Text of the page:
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    ABSTRACT: Background The extant Gnetales include three monotypic families, namely, Ephedraceae (Ephedra), Gnetaceae (Gnetum), and Welwitschiaceae (Welwitschia), all of which possess compound female cones that comprise a main axis and 1 to multiple pairs/whorls of bracts subtending a female reproductive unit or having lower pairs/whorls of bracts sterile. However, the evolutionary origin of such a reproductive architecture in Gnetales is controversial in the light of the competing anthophyte versus gnetifer hypotheses of seed plant relationships. Hence, macrofossils demonstrating the structure of compound female cones of the Gnetales should be important to decipher the early evolution of the order. Results A new ephedroid plant Chengia laxispicata gen. et sp. nov. is described from the Early Cretaceous Yixian Formation of western Liaoning, Northeast China. The fossil represents a part of a leafy shooting system with reproductive organs attached. The main shoot bears internodes and swollen nodes, from which lateral branches arise oppositely. Reproductive organs consist of female spikes terminal to twigs or axillary to linear leaves. Spikes are loosely arranged, having prominent nodes and internodes. Bracts of the spikes are decussately opposite and comprise 4—8 pairs of bracts. Each bract subtends an ellipsoid seed. Seeds are sessile, with a thin outer envelope and a distal micropylar tube. Conclusions Chengia laxispicata gen. et sp. nov. provides a missing link between archetypal fertile organs in the crown lineage of the Gnetales and compound female cones of the extant Ephedraceae. Combined with a wealth of Ephedra and ephedroid macrofossils from the Early Cretaceous, we propose a reduction and sterilization hypothesis that the female cone of the extant Ephedraceae may have stemmed from archetypal fertile organs in the crown lineage of the Gnetales. These have undergone sequentially intermediate links similar to female cones of Cretaceous Siphonospermum, Chengia, and Liaoxia by reduction and sterilization of the lower fertile bracts, shortenings of internodes and peduncles as well as loss of reproductive units in all inferior bracts. The basal family Ephedraceae including Ephedra of the extant Gnetales was demonstrated to have considerable diversity by the Early Cretaceous, so an emended familial diagnosis is given here. The Jehol Biota in Northeast China and adjacent areas contains a plethora of well-preserved macrofossils of Ephedra and ephedroids that show different evolutionary stages including primitive and derived characters of Ephedraceae, so Northeast China and adjacent areas may represent either the centre of origination or one of the centres for early diversification of the family.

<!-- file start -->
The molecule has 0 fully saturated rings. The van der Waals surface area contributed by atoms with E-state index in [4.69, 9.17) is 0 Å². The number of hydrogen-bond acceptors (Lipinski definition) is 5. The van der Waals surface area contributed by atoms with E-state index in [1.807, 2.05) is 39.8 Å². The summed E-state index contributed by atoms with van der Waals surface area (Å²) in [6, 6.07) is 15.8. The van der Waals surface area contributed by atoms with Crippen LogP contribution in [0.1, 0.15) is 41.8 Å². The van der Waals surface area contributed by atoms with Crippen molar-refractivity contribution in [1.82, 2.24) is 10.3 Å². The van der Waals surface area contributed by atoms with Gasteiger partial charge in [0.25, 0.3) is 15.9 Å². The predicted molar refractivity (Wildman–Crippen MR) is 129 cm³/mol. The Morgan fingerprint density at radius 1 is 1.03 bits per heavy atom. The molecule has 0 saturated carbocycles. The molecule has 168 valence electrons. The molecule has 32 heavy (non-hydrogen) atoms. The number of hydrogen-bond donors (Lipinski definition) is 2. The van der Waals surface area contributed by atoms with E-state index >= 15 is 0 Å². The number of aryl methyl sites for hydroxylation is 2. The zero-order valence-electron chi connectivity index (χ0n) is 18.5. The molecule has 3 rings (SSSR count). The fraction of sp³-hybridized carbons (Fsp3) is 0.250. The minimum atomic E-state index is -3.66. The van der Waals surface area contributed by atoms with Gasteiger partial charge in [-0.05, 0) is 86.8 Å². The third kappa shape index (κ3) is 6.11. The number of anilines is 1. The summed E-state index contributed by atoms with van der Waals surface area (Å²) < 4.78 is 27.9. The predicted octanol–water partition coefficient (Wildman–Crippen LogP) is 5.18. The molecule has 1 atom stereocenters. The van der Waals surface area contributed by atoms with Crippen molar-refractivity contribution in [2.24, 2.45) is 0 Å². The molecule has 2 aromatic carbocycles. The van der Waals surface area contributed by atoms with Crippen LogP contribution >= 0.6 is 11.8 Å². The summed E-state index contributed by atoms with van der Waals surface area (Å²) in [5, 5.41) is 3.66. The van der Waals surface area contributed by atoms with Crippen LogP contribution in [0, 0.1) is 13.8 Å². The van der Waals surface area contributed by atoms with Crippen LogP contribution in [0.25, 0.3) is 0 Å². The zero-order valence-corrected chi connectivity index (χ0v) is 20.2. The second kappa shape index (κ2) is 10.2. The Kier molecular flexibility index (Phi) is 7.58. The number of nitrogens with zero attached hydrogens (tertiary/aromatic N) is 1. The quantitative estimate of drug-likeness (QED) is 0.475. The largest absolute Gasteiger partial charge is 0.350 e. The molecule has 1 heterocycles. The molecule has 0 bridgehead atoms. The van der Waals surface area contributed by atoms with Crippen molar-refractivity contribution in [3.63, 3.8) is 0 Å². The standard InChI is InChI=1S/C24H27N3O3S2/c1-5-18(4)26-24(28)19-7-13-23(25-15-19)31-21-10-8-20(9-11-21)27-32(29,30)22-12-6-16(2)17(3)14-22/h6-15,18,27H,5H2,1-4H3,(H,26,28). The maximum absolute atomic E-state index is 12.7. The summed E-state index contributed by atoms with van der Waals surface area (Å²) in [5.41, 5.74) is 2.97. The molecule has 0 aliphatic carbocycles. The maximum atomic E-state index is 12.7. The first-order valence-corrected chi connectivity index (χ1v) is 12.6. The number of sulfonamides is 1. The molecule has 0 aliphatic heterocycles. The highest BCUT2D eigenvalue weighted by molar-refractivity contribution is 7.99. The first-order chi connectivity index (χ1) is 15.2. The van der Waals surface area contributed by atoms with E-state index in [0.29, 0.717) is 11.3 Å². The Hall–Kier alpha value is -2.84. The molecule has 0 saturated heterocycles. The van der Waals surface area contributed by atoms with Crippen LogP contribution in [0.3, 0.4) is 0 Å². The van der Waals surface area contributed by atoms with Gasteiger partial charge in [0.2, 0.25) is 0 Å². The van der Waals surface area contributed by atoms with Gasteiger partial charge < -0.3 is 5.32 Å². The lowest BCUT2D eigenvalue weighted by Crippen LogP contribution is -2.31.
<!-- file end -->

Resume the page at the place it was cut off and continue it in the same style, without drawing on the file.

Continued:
Full-text · Article · Mar 2013 · BMC Evolutionary Biology